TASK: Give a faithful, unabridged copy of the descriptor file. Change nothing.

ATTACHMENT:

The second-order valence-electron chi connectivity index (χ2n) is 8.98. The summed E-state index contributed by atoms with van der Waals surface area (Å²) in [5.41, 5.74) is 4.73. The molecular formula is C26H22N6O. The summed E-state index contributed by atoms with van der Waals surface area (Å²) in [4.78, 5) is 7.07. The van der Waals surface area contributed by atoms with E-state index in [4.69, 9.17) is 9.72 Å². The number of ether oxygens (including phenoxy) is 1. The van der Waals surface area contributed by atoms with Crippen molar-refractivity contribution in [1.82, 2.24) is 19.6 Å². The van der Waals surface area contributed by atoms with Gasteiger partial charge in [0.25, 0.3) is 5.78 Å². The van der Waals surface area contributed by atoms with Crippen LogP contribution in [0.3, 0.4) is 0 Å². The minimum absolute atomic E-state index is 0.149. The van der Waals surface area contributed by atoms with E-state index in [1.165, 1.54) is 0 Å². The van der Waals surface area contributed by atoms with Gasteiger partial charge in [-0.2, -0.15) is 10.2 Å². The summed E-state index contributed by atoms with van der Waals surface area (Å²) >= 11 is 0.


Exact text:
The second-order valence-electron chi connectivity index (χ2n) is 8.98. The summed E-state index contributed by atoms with van der Waals surface area (Å²) in [5.41, 5.74) is 4.73. The molecular formula is C26H22N6O. The summed E-state index contributed by atoms with van der Waals surface area (Å²) in [4.78, 5) is 7.07. The van der Waals surface area contributed by atoms with E-state index in [4.69, 9.17) is 9.72 Å². The number of ether oxygens (including phenoxy) is 1. The van der Waals surface area contributed by atoms with Crippen molar-refractivity contribution in [1.82, 2.24) is 19.6 Å². The van der Waals surface area contributed by atoms with Gasteiger partial charge in [0.25, 0.3) is 5.78 Å². The van der Waals surface area contributed by atoms with Crippen LogP contribution in [0.3, 0.4) is 0 Å². The minimum absolute atomic E-state index is 0.149. The van der Waals surface area contributed by atoms with E-state index in [1.165, 1.54) is 0 Å². The van der Waals surface area contributed by atoms with Gasteiger partial charge in [-0.2, -0.15) is 10.2 Å². The summed E-state index contributed by atoms with van der Waals surface area (Å²) >= 11 is 0.